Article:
“I am absolutely devastated about Norm Macdonald,” he wrote on Twitter. “Norm had the most unique comedic voice I have ever encountered and he was so relentlessly and uncompromisingly funny. I will never laugh that hard again. I’m so sad for all of us today.”
Longtime Conan writer Robert Smigel, who voices Triumph The Insult Comic Dog, also issued a statement about Macdonald. “In an era where every comedian with a political bent is hailed as brave Norm MacDonald was the real deal,” he wrote. “Always stayed ahead of the audience, never took a laugh that wasn’t completely on his terms. His cynicism was just a byproduct of his idealism – he cherished great comedy.”
Macdonald was a regular guest on O’Brien’s various talk shows over the past three decades, with the duo displaying some of the medium’s most incredible comedic chemistry. Maconald went on the show when he had a new project to promote, but he also stopped by merely to tell hilariously meandering stories (including an infamous one about a moth) or to bring Conan a gift basket after the news hit that NBC was firing him as the host of The Tonight Show after just seven months on the air.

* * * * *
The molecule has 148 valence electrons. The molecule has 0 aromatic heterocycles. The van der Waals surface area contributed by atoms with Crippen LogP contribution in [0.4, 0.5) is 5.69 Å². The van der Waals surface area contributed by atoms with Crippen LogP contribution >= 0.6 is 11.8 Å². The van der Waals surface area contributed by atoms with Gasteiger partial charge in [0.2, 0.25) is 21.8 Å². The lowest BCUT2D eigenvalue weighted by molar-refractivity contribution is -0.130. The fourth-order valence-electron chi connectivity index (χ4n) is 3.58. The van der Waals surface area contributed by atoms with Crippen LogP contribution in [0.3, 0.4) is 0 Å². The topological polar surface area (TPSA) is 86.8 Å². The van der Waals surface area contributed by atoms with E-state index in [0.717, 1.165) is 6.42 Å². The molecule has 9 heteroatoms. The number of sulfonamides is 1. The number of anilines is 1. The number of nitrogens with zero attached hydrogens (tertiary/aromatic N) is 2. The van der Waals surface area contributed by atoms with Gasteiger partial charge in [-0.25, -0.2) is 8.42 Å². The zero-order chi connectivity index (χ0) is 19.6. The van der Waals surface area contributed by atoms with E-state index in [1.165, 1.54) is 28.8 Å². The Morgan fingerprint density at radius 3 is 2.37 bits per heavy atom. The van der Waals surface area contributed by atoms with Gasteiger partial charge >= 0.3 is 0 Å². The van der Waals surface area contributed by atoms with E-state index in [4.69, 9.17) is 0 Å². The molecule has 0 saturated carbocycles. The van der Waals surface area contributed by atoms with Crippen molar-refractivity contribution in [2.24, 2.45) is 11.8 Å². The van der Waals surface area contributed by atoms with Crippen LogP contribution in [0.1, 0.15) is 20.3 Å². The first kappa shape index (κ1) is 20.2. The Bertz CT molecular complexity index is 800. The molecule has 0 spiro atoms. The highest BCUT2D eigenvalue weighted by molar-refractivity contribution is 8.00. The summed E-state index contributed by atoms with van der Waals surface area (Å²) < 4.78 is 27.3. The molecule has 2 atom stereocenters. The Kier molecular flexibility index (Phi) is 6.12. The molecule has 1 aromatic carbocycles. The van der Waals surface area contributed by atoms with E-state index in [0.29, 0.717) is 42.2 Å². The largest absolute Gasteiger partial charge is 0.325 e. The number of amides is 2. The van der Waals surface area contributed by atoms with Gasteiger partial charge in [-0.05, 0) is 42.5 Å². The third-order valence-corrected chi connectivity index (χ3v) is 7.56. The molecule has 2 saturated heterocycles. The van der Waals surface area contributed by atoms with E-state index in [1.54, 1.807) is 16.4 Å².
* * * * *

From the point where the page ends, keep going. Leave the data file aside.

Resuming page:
“This is an older basket,” he told him. “I procrastinate, you know. This is a basket I got you back in June. I keep forgetting it…There’s a card. ‘Congratulations Conan on finally securing your place as permanent host of The Tonight Show. That’s something they can never take away from you. It is perhaps the shrewdest programming decision ever made by the NBC brain trust. Sure, the pressure is on. But if I know you, Conan O’Brien, miserable failure is not an option. You are the new king of late night. Long live the king!”
Perhaps his most infamous Conan appearance took place on May 15th, 1997 when he happened to be a guest while Melrose Place actress Courtney Thorne-Smith was discussing her upcoming movie Chairman of the Board, which starred prop comedian Carrot Top. “She left Melrose Place to make a movie with Carrot Top?” Macdonald asked. “I know what it’s going to be called. If it’s got Carrot Top in it, you know what a good name is for it? Box Office Poison.” (The film went on to gross $181,000 on a $10 million budget.)